I tend to agree with your answer.

Thus, the question for me is whether smoking off-the-job interferes with the smoker’s job performance.

The stats I saw a while back indicate that smoking does interfere with the smoker’s job performance.

I do understand why a company would not want to pay higher insurance premiums because some of its employees smoke; however, to deny employment because of smoking AT HOME AND OUTSIDE OF WORK seems like a lawsuit waiting to happen. Is smoking that reasonable a cause for dismissal? Smoking a butt at home adversely effects job performance?

If it is the insurance payouts they are worried about, why not cut benefits for smokers? Isn’t that what insurance companies do anyway? If you smoke you pay more and get less.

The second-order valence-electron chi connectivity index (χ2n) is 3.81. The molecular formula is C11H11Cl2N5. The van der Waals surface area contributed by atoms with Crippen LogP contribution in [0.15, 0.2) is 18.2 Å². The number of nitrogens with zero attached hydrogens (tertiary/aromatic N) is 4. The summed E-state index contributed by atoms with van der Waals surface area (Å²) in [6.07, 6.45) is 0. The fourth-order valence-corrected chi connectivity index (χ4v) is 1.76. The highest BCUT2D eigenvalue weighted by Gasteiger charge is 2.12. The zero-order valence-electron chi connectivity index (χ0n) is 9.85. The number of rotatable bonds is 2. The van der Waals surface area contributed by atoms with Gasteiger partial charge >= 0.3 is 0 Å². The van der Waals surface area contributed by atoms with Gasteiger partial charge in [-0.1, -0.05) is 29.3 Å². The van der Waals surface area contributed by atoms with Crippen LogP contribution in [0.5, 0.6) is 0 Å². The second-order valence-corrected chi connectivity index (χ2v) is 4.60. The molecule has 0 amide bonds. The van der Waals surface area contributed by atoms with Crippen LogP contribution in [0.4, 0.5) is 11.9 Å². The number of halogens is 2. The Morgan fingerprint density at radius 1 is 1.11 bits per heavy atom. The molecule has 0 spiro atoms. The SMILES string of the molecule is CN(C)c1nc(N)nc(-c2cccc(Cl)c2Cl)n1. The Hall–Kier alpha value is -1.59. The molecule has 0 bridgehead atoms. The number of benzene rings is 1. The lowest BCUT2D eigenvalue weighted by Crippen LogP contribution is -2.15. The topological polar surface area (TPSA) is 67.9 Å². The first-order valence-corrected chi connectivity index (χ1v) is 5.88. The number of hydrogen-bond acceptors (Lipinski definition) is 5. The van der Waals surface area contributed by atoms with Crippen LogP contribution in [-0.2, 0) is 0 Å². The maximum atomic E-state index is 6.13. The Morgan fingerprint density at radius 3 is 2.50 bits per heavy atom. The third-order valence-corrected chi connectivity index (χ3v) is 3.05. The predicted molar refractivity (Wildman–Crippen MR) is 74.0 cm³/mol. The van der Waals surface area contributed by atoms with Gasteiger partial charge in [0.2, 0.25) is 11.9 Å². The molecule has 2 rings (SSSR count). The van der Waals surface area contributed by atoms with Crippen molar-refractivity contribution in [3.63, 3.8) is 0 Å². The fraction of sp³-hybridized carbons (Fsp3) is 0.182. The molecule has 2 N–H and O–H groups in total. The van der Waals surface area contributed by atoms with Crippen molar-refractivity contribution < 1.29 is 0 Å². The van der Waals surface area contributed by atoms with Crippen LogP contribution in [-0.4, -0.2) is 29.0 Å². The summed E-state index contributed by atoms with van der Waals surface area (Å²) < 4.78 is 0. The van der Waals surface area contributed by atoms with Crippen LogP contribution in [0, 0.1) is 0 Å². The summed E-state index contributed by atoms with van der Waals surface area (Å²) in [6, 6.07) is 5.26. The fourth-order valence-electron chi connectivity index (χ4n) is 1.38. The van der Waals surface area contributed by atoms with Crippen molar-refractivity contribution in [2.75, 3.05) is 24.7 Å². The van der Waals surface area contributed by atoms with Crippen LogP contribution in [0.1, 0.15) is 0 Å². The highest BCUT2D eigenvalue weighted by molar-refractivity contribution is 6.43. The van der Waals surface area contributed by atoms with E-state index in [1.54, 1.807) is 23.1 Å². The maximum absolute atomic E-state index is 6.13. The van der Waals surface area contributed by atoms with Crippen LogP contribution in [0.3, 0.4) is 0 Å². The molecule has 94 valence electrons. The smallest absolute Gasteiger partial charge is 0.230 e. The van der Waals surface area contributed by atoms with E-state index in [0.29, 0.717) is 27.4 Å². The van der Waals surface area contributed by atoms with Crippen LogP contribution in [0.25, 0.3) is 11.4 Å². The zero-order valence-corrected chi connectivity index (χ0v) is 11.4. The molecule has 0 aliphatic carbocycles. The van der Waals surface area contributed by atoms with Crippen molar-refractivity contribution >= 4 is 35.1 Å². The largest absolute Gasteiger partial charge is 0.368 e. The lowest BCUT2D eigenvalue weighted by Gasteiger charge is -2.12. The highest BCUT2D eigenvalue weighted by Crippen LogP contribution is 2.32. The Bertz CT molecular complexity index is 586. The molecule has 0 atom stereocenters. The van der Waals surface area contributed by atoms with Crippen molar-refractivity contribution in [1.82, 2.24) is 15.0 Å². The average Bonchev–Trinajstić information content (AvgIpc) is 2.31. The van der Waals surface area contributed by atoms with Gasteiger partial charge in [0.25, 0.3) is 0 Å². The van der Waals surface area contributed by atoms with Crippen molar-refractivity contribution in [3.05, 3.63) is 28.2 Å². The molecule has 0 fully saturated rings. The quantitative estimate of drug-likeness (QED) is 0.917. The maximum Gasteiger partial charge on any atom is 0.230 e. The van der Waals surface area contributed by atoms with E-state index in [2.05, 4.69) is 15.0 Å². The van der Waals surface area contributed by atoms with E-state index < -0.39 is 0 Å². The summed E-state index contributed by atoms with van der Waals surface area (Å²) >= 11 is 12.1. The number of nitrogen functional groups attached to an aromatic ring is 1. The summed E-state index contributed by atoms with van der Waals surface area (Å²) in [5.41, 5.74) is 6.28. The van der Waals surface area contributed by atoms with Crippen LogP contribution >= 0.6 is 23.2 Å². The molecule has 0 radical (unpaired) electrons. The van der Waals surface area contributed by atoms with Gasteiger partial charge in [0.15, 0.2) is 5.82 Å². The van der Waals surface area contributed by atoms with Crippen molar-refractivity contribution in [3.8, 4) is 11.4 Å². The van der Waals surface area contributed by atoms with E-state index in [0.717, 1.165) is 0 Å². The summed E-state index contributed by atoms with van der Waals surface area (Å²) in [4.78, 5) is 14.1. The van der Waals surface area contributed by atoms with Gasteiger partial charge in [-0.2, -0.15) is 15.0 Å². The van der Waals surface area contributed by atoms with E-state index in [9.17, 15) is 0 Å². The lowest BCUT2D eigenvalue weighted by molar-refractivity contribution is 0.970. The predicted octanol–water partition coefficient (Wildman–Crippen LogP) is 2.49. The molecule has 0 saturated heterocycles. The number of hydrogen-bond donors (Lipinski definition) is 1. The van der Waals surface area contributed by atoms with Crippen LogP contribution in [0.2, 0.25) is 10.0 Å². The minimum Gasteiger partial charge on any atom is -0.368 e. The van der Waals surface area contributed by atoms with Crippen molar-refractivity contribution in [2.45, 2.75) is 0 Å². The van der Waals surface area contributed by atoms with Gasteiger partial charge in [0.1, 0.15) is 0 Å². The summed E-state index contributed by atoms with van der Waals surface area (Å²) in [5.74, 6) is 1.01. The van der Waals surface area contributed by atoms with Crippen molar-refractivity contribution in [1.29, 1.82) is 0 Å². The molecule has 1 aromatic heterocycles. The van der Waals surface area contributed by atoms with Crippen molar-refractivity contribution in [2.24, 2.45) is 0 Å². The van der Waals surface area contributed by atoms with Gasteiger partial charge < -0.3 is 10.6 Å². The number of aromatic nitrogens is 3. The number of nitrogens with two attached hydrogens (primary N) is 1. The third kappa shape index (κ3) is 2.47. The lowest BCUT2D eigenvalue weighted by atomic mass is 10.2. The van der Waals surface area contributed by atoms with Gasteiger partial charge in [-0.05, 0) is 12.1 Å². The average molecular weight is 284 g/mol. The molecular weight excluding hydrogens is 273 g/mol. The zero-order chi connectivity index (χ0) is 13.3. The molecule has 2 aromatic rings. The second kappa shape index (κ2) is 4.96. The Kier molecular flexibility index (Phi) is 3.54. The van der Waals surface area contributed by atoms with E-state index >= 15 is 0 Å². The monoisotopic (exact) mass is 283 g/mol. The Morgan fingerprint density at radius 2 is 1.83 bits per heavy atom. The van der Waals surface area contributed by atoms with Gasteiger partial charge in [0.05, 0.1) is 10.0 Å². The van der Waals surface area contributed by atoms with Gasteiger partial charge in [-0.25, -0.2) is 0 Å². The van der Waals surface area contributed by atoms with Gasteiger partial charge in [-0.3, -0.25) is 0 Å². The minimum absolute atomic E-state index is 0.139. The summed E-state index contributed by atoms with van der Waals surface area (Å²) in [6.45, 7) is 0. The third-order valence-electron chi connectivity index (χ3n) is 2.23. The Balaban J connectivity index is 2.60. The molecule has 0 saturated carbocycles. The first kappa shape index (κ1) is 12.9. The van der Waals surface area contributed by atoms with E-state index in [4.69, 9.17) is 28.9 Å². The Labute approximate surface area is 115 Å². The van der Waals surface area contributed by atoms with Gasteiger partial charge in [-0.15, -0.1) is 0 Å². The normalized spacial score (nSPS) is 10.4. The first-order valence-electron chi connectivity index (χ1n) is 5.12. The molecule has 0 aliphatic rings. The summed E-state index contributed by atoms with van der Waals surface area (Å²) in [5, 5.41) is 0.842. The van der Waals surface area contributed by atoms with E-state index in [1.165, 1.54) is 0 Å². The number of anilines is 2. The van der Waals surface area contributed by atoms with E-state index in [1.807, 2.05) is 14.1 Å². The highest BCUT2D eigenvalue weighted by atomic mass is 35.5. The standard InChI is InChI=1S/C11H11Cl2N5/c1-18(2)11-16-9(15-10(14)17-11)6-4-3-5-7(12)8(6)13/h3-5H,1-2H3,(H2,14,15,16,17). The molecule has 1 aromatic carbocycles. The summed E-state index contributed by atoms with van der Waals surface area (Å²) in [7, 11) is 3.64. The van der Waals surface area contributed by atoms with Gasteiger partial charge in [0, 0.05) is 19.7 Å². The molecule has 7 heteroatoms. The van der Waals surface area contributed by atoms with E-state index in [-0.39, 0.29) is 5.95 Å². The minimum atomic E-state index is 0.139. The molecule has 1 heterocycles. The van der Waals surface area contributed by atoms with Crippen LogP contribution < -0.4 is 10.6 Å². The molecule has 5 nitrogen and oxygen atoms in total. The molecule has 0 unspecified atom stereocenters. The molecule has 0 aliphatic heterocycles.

Are there any other examples of companies having strict policies about personal private behavior that might be related to this case?

Another question: Is this company public or private?

I understand your point, TM, that those who smoke at home may take more sick days. But can’t the same be said for those who fail to eat vegetables or those who who go out in the rain without umbrellas? Should they be fired as well, because they are statistically more likely to take sick leave? Unless it is proven that an off-the-job activity actually interfered with job performance I feel it is none of the boss’s damn business. Hypothetical damages based on the class as a whole should not be sufficient to terminate specific employees.

Apparently smoking affects the health of a smoker and smokers take more sick days off than non smokers.